Output logic unit 64 may include a processed buffer 94 for temporarily storing sequenced sets of data, such as a sequenced packet. Output logic unit 64 also includes a fragmentor-assembler module 96 for accessing memory logic unit 68 and appending the appropriate header information to sequenced data blocks. The data blocks can then be temporarily stored in output buffer 98 before being sent out of MLSC 25.

FIGS. 8A-8B illustrate formats of an exemplary data block. In particular, FIG. 8A illustrates the format of an exemplary data block received by a router 14 according to a multi-link protocol. Once received, router control unit 50 may remove header information such as multi-link identifier 102 to determine that the data block should be forwarded to an MLSC 25 for sequencing. The routing control unit 50 may append an MLSC header 104 as shown in FIG. 8B.

The MLSC header 104 and the multi-link header 106 are used by MLSC 25 to process data blocks. As shown in FIG. 8B, MLSC header 104 may include bit fields defining the link, bundle and flow associated with the data block. The bundle field defines the bundle in which the data block was received. The link field defines the link within the bundle in which the data block was received, and the flow field defines whether the data block is being sent to MLSC 25 for sequencing or for fragmentation.

Multi-link header 106 is a header that was added to the data block when it was sent to router 14 according to a multi-link protocol. As shown, the multi-link header 106 may include a begin field defining the first data block of a set of data blocks, an end field defining the last data block of the set, a sequence field defining the number of blocks in the set, and an error bits field. MLSC 25 uses the MLSC header 104 and multi-link header 106 for sequencing and/or fragmentation, and uses the multi-link header 106 for packet building. Additional fields could also be added to MLSC header 104. For example, a quality of service field could be added for prioritization of data blocks as described in greater detail below. In addition, a field could be added to define the protocol associated with the data blocks. These or other fields could be added, depending on the specific implementation.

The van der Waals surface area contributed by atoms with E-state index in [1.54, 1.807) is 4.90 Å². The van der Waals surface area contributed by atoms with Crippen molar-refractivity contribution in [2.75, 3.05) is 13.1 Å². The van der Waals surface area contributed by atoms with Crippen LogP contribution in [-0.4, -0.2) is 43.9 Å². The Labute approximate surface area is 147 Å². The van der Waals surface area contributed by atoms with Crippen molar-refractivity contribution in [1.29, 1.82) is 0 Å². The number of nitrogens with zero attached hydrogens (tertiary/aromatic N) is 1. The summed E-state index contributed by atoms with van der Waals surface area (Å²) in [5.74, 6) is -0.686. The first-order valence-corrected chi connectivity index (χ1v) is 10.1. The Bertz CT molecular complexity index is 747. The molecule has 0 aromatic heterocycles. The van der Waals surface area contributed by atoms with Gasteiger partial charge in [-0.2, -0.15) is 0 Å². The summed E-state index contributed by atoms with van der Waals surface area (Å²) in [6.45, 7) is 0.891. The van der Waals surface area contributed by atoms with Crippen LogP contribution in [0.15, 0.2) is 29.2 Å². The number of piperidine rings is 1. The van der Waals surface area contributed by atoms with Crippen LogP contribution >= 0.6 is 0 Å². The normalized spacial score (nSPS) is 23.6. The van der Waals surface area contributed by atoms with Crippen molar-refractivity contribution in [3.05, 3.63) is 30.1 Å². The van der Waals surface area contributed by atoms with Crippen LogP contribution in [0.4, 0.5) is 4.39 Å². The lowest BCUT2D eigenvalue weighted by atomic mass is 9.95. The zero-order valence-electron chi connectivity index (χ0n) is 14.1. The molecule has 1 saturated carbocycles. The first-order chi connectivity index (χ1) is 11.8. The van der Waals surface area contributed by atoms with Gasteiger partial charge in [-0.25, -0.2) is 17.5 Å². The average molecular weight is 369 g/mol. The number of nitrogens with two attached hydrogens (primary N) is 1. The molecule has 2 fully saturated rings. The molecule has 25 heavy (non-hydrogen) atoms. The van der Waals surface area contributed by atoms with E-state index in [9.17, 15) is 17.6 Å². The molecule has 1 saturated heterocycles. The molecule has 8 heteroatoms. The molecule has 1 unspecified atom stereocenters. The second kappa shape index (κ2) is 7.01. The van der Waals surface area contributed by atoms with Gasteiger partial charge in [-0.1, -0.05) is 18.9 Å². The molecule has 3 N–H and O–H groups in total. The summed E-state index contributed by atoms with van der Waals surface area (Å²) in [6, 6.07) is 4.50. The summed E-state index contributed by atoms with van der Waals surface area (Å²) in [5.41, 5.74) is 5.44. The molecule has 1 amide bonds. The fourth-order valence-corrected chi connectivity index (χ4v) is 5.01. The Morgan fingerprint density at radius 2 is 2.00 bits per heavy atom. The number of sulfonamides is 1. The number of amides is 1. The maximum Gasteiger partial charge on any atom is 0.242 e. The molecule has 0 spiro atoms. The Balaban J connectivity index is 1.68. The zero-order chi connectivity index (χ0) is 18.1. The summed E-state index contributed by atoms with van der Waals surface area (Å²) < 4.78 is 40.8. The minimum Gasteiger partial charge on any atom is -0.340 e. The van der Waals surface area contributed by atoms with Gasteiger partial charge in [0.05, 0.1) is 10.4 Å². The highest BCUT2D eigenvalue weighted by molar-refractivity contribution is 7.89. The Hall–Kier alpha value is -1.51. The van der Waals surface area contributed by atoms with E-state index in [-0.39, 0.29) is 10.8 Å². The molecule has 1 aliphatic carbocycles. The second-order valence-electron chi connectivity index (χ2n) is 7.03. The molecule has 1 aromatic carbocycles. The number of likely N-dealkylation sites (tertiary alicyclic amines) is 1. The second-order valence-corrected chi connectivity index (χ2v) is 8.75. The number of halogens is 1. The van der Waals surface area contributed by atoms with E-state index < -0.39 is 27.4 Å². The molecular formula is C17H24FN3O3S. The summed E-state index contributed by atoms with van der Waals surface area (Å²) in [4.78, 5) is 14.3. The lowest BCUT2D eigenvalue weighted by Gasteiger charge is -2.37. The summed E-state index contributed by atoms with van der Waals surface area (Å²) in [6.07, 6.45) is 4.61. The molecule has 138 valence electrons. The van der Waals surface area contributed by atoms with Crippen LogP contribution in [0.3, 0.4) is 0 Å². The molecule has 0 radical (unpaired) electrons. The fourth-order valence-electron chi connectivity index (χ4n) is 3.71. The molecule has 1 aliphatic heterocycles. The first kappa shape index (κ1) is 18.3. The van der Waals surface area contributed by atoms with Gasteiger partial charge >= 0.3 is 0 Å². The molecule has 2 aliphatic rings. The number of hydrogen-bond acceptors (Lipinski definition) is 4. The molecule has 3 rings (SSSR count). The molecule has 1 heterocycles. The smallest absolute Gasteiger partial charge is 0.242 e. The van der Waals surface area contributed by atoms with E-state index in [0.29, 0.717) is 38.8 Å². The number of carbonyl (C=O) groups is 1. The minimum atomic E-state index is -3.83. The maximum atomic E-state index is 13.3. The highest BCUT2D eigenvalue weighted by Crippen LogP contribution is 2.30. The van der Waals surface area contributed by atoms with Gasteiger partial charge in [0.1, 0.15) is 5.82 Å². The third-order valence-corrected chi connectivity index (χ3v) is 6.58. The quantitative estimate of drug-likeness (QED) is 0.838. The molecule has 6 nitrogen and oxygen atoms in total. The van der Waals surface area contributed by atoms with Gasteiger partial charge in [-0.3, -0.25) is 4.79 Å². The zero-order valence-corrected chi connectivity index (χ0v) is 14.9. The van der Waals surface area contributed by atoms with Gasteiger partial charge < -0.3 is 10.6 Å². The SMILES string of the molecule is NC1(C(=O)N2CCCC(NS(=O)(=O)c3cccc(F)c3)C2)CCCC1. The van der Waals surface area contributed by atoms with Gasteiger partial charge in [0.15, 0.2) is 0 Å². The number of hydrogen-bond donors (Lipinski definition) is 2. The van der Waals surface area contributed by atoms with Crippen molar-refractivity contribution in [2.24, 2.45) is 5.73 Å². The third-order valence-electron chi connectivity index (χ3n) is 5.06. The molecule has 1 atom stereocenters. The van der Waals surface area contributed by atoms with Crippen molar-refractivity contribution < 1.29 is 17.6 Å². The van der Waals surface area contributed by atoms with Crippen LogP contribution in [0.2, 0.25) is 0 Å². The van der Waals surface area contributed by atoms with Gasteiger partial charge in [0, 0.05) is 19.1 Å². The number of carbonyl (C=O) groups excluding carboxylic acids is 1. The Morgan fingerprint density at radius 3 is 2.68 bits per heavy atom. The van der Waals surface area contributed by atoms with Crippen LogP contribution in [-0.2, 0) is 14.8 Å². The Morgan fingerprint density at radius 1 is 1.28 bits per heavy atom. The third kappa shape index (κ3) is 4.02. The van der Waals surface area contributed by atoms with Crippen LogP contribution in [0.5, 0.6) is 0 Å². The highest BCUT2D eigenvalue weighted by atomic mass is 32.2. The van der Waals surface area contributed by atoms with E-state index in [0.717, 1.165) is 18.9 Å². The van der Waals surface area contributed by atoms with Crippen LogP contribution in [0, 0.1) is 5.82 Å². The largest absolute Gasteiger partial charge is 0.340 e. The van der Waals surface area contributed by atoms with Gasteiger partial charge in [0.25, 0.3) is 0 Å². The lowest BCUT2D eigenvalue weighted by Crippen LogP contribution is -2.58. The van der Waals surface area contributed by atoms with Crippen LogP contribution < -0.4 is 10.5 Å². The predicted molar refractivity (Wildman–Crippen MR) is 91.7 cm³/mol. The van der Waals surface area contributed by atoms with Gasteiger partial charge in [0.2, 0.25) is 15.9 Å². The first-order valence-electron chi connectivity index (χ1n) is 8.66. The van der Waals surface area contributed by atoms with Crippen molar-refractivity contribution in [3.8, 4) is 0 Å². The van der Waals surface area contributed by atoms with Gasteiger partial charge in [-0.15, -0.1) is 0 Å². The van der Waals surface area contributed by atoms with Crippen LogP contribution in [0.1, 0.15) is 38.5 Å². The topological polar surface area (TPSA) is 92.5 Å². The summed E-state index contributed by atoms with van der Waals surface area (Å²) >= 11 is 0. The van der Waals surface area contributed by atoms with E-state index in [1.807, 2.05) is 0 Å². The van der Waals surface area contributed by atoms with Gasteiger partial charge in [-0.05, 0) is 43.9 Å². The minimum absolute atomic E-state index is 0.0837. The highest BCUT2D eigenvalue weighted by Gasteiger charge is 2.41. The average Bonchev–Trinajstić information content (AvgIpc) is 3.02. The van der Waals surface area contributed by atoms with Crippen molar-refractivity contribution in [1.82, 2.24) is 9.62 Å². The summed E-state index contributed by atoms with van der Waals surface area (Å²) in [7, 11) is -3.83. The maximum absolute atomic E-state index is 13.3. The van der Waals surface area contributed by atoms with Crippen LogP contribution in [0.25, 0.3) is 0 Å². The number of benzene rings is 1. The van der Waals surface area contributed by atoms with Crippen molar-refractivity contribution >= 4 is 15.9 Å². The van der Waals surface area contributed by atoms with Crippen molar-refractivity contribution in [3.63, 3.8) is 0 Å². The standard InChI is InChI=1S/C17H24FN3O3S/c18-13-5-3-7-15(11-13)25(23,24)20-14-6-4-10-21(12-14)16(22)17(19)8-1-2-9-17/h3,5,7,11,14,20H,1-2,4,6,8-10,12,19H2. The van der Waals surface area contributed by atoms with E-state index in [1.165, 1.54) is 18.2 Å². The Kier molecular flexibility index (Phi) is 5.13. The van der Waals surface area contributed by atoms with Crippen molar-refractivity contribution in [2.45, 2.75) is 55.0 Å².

Referring again to FIG. 7, reorder module 84 causes data to be stored in at least one data structure for each bundle supported by the multi-link implementation. As data blocks are received, reorder module 84 stores sequence numbers of the header information associated with data blocks received from different bundles in the respective data structure for the bundle. Before the header information is sequenced, it is stored in the unprocessed portion of sequencer memory device 92, e.g., in unprocessed queues. For each bundle, reorder module 84 continuously polls to see if the next sequence number in the sequence of data blocks for that bundle has been received. If so, reorder module 84 removes that sequence number from the data structure and causes the header information associated with that sequence number to be stored in the processed portion of sequencer memory device 92, e.g., in a processed queue. Reorder module 84 then increments the sequence number for that bundle to look for the next data block for that bundle.

Packet builder 86 examines sequenced header information in the processed portion of sequencer memory device 92. Once packet builder 86 detects sequenced header information of a full packet in the processed portion of sequencer memory device 92, packet builder removes that header information and forwards it on to output logic unit 64. Because reorder module 84 only causes sequenced header information to be stored in processed portion of sequencer memory device 92, packet builder 86 can easily detect sequenced packets by searching for set beginning and end bits of the multi-link headers 106. For example, when packet builder 86 detects a set beginning bit and a set end bit within a sequence stored in processed portion of sequencer memory device 92, packet builder 86 knows that it has detected the headers of a sequenced packet. Thus, packet builder 86 can remove the sequenced header information defining the packet and forward it on to output logic unit 64.